Gilbert and Sullivan Archive

Fallen Fairies

"The Times", Thursday, December 16, 1909.

When Mrs. Kendal was Miss Madge Robertson and Buckstone the leading comedian of the London stage, Mr.
W. S. Gilbert, as he was then, brought out the third of those fantastic comedies in which modern phraseology and turns of expression were united with blank verse of remarkable technical excellence. The Wicked World has hardly lasted in the memory of the public as long as the others; for it contains no idea that has passed into our literature, like that of The Palace of Truth, and no phrase that has attained the immortality of many sentences in the Savoy operas. How three mortal men are introduced into the pure society of Fairyland, and how, as a consequence, every sort of human passion invades the innocent cloud-kingdom, is known to all students of the English drama.

Sir William Gilbert has condensed Mr. Gilbert’s three acts into two, leaving out a good deal of unnecessary business about a ring, and a potion, and inserting “lyrical” verses with a liberal hand while retaining much of the original blank verse. In one or two instances, this causes some repetition, since the situation is first dealt with in spoken deca-syllabics and afterwards repeated in the musical lyric. No one is likely to find the reiteration tiresome, for in most cases both forms of poetry are treated with the authors own masterly skill.

Mr. Edward German’s music is graceful, and sometimes rises to real dramatic power, as in Darine’s song with the charm; it is always pleasing, and there are certain numbers like Zayda’s dance near the beginning of the second act, which, none but Mr. German could write; the scene with the mortal counterpart of Lutin and the fairies is another very individual and successful passage. Some of Selene’s music is very melodious, but her best song follows so immediately on the scene in which she has been declaiming the curse on Ethais that no artist could hope to make both equally effective; and Miss Nancy McIntosh, though her singing is as artistic as it always was, has scarcely as sonorous a voice as the music demands, and the powerful impression she undoubtedly makes in the part formerly associated with Mrs. Kendal is due to her gracious personality, and still more to her admirable delivery of the blank verse. The whole company, indeed, have so vastly improved in respect of the utterance of spoken words that it was scarcely necessary to be informed that the piece had been directed by the author.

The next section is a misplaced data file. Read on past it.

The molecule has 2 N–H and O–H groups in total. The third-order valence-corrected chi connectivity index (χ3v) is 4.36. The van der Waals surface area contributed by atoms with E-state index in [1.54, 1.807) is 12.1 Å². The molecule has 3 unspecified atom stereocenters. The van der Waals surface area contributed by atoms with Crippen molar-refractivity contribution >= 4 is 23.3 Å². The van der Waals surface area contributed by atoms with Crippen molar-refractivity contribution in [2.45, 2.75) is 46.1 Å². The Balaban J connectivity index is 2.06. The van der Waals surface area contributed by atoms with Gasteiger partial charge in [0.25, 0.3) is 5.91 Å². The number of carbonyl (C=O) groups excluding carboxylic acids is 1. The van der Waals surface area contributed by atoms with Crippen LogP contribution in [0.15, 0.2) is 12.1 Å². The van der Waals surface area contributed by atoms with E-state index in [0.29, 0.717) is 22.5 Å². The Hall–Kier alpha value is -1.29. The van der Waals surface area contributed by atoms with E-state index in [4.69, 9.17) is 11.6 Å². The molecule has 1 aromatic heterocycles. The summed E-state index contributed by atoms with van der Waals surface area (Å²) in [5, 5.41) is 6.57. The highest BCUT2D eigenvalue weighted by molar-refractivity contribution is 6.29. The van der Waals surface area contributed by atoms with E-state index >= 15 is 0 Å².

Miss Maidie Hope, as Darine, sang and acted well, and Miss Jessie Rose is a charming Zayda, giving the proper touches of mischief. The two knights are better as mortals than as fairies, but neither has the airy grace that some of the older Savoyards would have given to the two. Mr. Workman is as effective as usual as the mortal Lutin, and the only cause for regret is that there is not more of him. He left out one of the songs allotted to him, and as all the encores which were insisted on were cut down to the smallest possible limits; the opera ended in good time.

The dresses, designed by Mr. Percy Anderson, are of very great beauty in colour, design, and in an appropriately fantastic style. The single scene is scarcely up to the Savoy mark, for it suggests the gaudy transformation-scene of ordinary pantomime, and there is no suggestion of clouds or of the view of earth which Fairyland is said to command.
Author and composer, as well as all the performers, were called and heartily cheered at the close.